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Q4 Results Special: Telco 2.0 News Review

Q4 Results Watch: Apple, Facebook, Ericsson, Alphabet, Xiaomi

Apple Q4s are out and, as usual, they broke records - Apple’s revenue has never been higher and neither has its profits. With $75.9bn in revenue and a gross margin of 40%, you might expect everyone to be happy. But nothing is more characteristic of Apple than perfectionism, except perhaps bevelled corners. Apple’s guidance for Q2 is between $50bn and $53bn, and if the out-turn is towards the lower end, it will actually be lower than Q2 2015, the first drop in Apple revenues in 10 years.

Part of the story here is that the first half of 2015 was driven skywards by Apple’s triumph with the iPhone 6 and 6S. There is no such big new product at the moment, so you’d expect some reversion to the mean. That said, Apple could legitimately start to worry about the iPad line, as its sales were off 25% year-on-year even with the iPad Pro and Mini 4 to push. Interestingly, as ZDNet points out here, sales of services and software were very strong and Apple executives have been talking up the importance of this business and the opportunity represented by the installed base.

Not, of course, that they’re going to give up on hardware.

9to5Mac has the key rumour, which promises a new 4-inch iPhone backporting the new stuff from the 6/6S, a new iPad Air, and some new Watches. The launch event is expected in the week of 14th March.

A less cheery gloss on the results would be this story. Strategy Analytics reckons world smartphone shipments grew 6% in Q4 2015, the slowest rate ever, having slowed in each quarter. We may all be running out of customers.

Xiaomi looks like it might be a pressure point if that’s the case - having repeatedly revised their shipments target down, and missed it, they’ve also missed their services revenue target by about 44%, $563m rather than a billion.

Qualcomm’s Q4 was frankly bleak; shipments are down 10%, and the distribution is skewed to the high-end, as revenue was off 19% and net income 24%. Oh, and $100m of revenue is frozen due to a dispute with LG.

Ericsson’s sales were down 1% on a comparable basis, but net income was up 68%; the answer is that they received a large payout from Apple under their patent settlement.

Despite all this, Samsung is promising that it will increase shipments and margins. Its own Q4 showed a slight reduction in smartphone shipments, a 4% drop in Mobile Communications segment revenue, but an increase of 13.8% in the segment’s net income. They blamed an inventory adjustment for the drop in shipments, for what it’s worth. The Galaxy S7, meanwhile, leaked.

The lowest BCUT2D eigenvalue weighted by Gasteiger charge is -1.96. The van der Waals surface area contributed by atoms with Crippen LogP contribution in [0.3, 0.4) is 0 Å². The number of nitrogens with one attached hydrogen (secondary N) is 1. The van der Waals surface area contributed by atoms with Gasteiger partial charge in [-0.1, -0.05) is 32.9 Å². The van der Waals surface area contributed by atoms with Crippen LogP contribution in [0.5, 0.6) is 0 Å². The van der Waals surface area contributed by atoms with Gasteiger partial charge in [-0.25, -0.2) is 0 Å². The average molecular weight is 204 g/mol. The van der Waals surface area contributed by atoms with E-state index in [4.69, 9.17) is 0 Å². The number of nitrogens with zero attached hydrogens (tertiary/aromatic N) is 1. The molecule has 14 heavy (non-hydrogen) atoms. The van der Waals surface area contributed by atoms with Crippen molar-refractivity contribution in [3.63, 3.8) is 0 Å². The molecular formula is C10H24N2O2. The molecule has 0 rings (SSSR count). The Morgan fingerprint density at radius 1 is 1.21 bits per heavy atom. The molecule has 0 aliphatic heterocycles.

Both Microsoft and Sony are shuffling and looking at the door. Windows Phone shipments are down to 4.5m, and the company just isn’t talking about them. At the same time, Sony says it’s taken a strategic decision not to pursue scale in the smartphone business.

However, they’re certainly not turning their back on mobile. Sony just acquired Altair, a maker of LTE modems and developer of one of the new low-power LTE profiles aimed at the Internet of Things market.

Jolla says it will deliver the 600-ish tablets crowdfunders paid for in advance and then stop. Here’s an interesting gadget: Asus’s ZenFone Zoom has the world’s thinnest optical zoom, and an Intel Atom CPU.

Having bounced off with its effort at a smartphone, Amazon is trying a different tack, trying to get more deeply integrated into Android vendors’ software.

Juniper Networks rounds off 2015 with revenue up 20%, chiefly on North American and APAC telco and cloud spending.

Facebook was next in the financial reporting diary tent, and there was really nothing to complain about: revenue is up 57%, of which 80% is mobile advertising, and the operating margin has gone from 29% to 44% in a year. CAPEX is running around $690m/qtr, but then, free cash flow is $2bn/qtr. Here’s another way to look at it - that’s a global ARPU of $3.73/quarter, $1.24/mo. The global average obscures a lot of variance. North American users generate about $4.5/mo, a respectable emerging market carrier number, but APAC is closer to 53 US cents/mo. The driver here is just the level of ad spending - Facebook’s ad sales in Europe are precisely half what they are in North America.

Everyone was waiting for the first set of Alphabet results, but they still hadn’t landed as we prepared this News Review. Reuters previews the show here. Here’s some detail about the flying Internet robot project - it seems to be 28GHz 5G based on a drone, which requires a complex phased-array antenna to get the range, which further requires a lot of power, but the drone is meant to be solar-powered…meanwhile, here’s a completely crazy story about the proliferation of fake locksmiths and how far they will go to fool the Google. No wonder they employ a thousand ad-scrubbers.

And finally, the problem with wearables is that people don’t wear them.

Strong prepaid Q4 for AT&T; the churn mystery; Sprint Q4, and another cunning plan

It’s Q4 time for the carriers, too. AT&T reported a positively T-Massive quarter, with 2.2m net-adds. Breaking this down, they had 526k post-paid net-adds, or a third of VZW’s, they consolidated the Mexican operation’s 593k net-adds into the total, and the Cricket Wireless prepaid brand claimed 469k net adds, a big swing from the 67k net loss in Q4 2014.